Tall, Dark, and America: Latino Authenticity and Appropriation in General Market Television
Esteban del Río / University of San Diego
Soledad O’Brien interviews Edward James Olmos.
In 1999, the Smithsonian Institution partnered with Edward James Olmos and TimeWarner to produce Americanos: Latino Life in the United States, a multimedia project that attempted to suture the diversity of the Latino experience with a diverse America. Celebratory and largely apolitical, Americanos stood as a major effort to intervene in dominant regimes of representation characterized by demeaning stereotypes and moral panics and to present Latinos to non-Latino audiences in a positive fashion. By largely leaving out political agency and by explicitly affirming the American dream, the project that included a traveling exhibit, HBO documentary, and glossy photography book affirmed a multiculturalist status quo that celebrates diversity without confronting structures of difference. That same year, a bronze chic filled general market popular culture, known then and now as the “Latin Pop Explosion.”
The 2000 Census spurred on most of these images and sounds, announcing a burgeoning Latino population of more than 35 million. After moral panics about Latino immigration in the early 1990s, the arrival of Latinos as the majority-minority in the U.S. caught the attention of policy makers, marketers, and television executives who sought not only to build relevance with a growing demographic, but also to cultivate a version of Latinidad that would fit within existing consumerist and political ideologies. The television landscape began to change. Dora the Explorer began her romp through the childrens’ market at Nickelodeon in 1999. The first Latin Grammy Awards aired on CBS in 2000. The George Lopez Show ran on ABC from 2002 – 2007. Eva Longoria-Parker’s portrayal of Gabriella Solis features prominently in ABC’s Desperate Housewives, which premiered in 2004.
In 2006, something happened that interrupted the progression of positive imagery. An issue covered heavily in Spanish-language television and radio news spilled over into general market news networks when massive marches of immigrants and immigrant advocates protesting H.R. 4437 filled both the public squares and the public screens of cities around the country.1 The bill, “Border Protection, Antiterrorism, and Illegal Immigration Control Act of 2005,” never became law, but elicited impassioned critique from Latinos during the debate phase of the bill. The images of hundreds of thousands of protestors represented a bold display of Latino resistance to both the legislation itself and a persistent structure of feeling in mainstream political and cultural discourses that cast Latinos outside the U.S. national imaginary.
No matter how well Ricky Martin may have danced, Latin pop did little to stanch the flow of anti-Latino sentiment that pulses through immigration debates, crime coverage, and moral panics about difference. No other current television personality embodies this sentiment more than Lou Dobbs of CNN. Dobbs, who began as a business reporter, morphed his nightly program into a libertarian and populist critique of illegal immigration. CNN has come under heavy pressure to address what many consider Dobbs’ explicit nativism and implicit alarmism about Latinos as a threat to the American way of life. The images of masked Mexicans from earlier this year played into Dobbs’ framework about threats from Mexico so well, that the H1N1 continues to be a featured story on his program; long after “swine” flu was decoupled from both pigs and Mexicans. Organizations including the National Council of La Raza currently advocate a boycott of CNN advertisers through the website http://www.dropdobbs.com/.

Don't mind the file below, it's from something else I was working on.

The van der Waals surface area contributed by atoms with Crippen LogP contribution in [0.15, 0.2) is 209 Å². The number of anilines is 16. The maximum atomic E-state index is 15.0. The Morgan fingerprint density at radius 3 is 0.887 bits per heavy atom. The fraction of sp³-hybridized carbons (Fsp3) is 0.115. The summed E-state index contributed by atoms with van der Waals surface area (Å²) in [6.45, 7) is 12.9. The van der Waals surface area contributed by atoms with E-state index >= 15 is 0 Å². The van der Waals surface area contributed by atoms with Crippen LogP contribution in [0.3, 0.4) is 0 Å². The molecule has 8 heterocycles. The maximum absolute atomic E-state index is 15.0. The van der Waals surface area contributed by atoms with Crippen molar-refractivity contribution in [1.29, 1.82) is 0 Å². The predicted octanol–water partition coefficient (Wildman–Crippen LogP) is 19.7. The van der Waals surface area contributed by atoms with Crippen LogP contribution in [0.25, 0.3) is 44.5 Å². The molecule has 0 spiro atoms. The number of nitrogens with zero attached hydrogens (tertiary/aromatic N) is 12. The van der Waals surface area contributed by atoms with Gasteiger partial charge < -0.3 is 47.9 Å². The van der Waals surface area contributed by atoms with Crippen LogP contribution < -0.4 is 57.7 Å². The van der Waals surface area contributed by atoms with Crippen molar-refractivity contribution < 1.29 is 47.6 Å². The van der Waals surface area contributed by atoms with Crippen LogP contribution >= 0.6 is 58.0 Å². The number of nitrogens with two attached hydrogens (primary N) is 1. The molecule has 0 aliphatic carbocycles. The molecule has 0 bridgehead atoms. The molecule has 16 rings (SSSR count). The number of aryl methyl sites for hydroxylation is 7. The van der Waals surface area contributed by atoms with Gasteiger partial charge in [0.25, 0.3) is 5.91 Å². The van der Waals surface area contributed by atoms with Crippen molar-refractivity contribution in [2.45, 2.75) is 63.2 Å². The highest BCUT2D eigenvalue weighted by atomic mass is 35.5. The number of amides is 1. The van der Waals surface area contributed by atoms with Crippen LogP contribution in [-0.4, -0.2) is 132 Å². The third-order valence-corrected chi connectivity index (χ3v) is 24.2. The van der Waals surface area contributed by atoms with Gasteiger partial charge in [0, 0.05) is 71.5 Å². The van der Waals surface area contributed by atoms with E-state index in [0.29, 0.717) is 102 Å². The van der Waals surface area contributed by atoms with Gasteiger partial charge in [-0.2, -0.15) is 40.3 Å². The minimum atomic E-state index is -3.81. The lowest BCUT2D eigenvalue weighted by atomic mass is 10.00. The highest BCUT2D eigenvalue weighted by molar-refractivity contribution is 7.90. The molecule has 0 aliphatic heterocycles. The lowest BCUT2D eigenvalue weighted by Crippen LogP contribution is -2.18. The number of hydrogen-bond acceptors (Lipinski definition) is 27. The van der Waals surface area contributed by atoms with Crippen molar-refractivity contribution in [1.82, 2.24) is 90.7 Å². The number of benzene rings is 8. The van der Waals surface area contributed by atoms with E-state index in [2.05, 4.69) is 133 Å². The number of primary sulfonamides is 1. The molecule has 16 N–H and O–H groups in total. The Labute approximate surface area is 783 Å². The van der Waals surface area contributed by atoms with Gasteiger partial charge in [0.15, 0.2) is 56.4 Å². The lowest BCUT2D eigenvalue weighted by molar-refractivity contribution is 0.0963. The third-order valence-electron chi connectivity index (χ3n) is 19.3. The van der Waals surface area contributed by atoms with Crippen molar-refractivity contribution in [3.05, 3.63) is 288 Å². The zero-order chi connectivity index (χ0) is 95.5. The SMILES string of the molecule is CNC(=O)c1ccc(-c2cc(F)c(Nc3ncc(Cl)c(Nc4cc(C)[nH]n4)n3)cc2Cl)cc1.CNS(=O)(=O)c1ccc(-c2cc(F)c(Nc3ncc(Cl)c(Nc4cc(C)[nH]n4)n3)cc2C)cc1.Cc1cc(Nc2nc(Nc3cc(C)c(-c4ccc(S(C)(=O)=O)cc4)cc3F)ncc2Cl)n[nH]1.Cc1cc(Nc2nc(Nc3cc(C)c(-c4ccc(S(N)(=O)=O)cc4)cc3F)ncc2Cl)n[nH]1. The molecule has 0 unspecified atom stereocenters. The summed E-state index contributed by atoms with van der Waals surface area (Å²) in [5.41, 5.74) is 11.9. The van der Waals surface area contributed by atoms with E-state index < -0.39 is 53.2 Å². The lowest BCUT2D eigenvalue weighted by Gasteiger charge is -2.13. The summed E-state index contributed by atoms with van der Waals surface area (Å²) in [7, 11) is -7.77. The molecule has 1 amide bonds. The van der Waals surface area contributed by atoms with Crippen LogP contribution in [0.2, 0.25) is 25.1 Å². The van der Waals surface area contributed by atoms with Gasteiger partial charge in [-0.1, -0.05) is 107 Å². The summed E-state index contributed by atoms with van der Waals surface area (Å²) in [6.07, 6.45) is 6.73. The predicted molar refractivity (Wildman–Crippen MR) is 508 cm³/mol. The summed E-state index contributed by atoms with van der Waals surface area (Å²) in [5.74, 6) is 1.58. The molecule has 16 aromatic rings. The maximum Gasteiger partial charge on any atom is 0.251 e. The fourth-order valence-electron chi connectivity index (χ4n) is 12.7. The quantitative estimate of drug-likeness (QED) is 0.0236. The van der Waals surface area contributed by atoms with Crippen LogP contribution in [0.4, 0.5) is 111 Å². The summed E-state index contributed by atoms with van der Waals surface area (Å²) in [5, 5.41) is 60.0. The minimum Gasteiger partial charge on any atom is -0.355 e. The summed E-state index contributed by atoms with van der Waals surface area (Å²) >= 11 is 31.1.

In 2009 CNN had a chance to redeem itself with Soledad O’Brien’s much-hyped 4-hour special, Latino in America, which like Americanos 10 years before, sought to demonstrate the diversity of the Latino experience and explore how Latinidad fits into the fabric of America. The first part of the report, “Garcias,” tells several stories about how folks with the surname Garcia struggle and triumph in issues familiar in the U.S. such as teen pregnancy, education, and identity formation. One segment explores media representation through the story of Jesse Garcia, an actor and aspiring director/writer who gets a break into the business by being cast as a day laborer. As we learn about Jesse, the report cuts to interviews with famous Latinos who enjoy success in television and film, including Eva Longoria-Parker, Edward James Olmos, George Lopez, and Lupe Ontiveros. Each of these celebrities remark on their relative success in overcoming stereotypes in their own casting decisions and productions. Then the story returns to Jesse and viewers learn how he hopes to one day join their ranks and move beyond stereotypical roles. Part II, “Chasing the Dream,” explores various challenges that Latino individuals and communities encounter in their quest for acceptance, equality, citizenship, justice, and livelihood in the U.S. In the final vignette, Carlos Robles of Puerto Rico tries to establish himself in Orland but finds himself out of work and expecting a child with his girlfriend. O’Brien invites viewers into his struggles to pass a sheriff’s examination, which he fails for a second time at the closing of the report. O’Brien narrates: